Cornhole Classic brings bean-bag game to masses
There are three kinds of sports. The ones played by super-human athletes, the ones played by everyone else ... and cornholing.
"It's the sports version of lying in a hammock," said Nick Thompson, a casual cornholer.
It used to be parochial, restricted to a tailgating party or the backyard. But now the players of baggo, corn toss, bean bags, or more commonly, cornhole, are seemingly everywhere. It's big in bars, neighborhood parks, and now at Soldier Field, where 1300
participants gathered in the stadium's south parking lot last weekend to share their love
of tossing a bean bag.
The game splits the difference between horseshoes and beerpong. Players toss a one-pound bag filled with corn at a sloped box with a hole at one end. They earn three points if the bag drops in the hole, one if it stays atop the box.
There is skill involved -- a commodity that's sometimes hard to come by, considering that unofficial rules require your non-tossing hand be equipped with a beer.
At the Cornhole Classic on Saturday, the game's ascent from its back-of-the-barroom roots was clear.
"I have seen it so many places," said Aaron Del Mar, the event's coordinator. "I just wanted to get something like this going, and make it an annual thing."
Cornhole aficionados traveled from all over the country to hang out on a sunny afternoon and toss some bags. Chelsea O'Connor came in from Kansas to meet her friend Erin Jacobsen for a long weekend.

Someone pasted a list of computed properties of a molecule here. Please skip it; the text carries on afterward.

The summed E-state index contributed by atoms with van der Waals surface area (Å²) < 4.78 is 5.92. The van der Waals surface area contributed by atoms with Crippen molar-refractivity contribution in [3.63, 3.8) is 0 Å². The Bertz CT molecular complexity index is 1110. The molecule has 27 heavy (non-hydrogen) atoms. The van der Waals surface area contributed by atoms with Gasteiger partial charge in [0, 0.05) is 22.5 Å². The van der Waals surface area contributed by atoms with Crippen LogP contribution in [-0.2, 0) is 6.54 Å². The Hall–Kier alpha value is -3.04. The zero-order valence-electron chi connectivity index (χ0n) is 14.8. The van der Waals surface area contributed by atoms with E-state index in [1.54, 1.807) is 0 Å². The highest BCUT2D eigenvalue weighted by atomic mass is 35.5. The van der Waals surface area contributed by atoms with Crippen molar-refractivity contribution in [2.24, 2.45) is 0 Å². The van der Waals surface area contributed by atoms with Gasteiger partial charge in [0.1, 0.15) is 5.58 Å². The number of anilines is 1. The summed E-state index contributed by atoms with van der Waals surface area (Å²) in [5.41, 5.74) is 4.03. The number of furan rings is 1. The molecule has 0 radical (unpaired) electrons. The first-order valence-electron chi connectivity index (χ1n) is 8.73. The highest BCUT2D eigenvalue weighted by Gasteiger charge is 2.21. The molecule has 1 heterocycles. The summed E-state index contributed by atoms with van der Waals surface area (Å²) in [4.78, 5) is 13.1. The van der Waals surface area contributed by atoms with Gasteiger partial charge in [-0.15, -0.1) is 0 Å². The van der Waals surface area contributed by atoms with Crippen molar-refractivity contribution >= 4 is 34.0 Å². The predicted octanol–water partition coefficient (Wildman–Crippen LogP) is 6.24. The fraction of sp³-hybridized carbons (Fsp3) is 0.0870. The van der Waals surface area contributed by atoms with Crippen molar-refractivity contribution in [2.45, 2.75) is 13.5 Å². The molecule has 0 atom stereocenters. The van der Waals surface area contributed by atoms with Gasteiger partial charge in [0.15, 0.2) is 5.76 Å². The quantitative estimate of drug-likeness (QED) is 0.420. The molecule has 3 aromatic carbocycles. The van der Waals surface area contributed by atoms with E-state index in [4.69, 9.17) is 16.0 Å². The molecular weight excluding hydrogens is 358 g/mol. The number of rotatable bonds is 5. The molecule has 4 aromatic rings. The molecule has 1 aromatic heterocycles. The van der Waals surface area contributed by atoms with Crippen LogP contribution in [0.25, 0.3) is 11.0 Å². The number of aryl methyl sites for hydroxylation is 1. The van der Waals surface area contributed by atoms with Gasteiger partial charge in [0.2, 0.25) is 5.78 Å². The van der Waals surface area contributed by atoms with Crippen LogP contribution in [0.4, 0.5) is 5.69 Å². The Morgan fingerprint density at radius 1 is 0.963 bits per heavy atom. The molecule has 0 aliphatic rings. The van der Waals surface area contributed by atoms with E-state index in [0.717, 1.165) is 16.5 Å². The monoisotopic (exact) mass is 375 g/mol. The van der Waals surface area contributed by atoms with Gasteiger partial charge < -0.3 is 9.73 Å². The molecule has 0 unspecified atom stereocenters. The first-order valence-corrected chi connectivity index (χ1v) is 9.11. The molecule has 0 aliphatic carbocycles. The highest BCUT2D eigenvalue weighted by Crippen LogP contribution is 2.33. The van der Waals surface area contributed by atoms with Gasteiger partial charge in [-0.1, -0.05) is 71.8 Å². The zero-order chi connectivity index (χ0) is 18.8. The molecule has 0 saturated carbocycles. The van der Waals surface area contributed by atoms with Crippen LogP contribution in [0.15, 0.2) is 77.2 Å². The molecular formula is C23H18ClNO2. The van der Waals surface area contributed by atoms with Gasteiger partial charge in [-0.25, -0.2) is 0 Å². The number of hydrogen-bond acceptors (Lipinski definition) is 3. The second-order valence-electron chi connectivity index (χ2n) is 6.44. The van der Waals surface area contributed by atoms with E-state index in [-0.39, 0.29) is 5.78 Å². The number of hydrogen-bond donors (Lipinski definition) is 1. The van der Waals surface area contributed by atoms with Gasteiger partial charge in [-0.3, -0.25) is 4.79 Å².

"It's just a fun time," said O'Connor. "And it's a good excuse for a weekend trip."
The American Cornholing Association sponsored tournament featured three divisions of competitive, social and beginners for doubles and singles. At the end of the day, winning teams took home cash prizes and Chipotle burrito gift certificates.
"It's an opportunity for players to come out and see how good they really are," says Thompson.
The game obviously has something going for it as evidenced by the turnout. It also draws its players from a wide variety of age groups. On Saturday there were teams of college kids, college graduates, middle-aged folks and even father-son duos.
"It's got a little bit of everything," says Del Mar. "Part drinking game, part competitive it appeals to a lot of people."
With any new trend, though, there are questions of staying power. Will cornhole be looked back at twenty years down the road as passing fad?
"I don't think so," says John Roehrick of Wheeling. "I've been playing for two years and I don't see any signs of this thing slowing down."
Roehrick's partner, Tim Burke, summed up why cornhole has become so popular.
"Why go to class," he said, "when you can get drunk and cornhole?"
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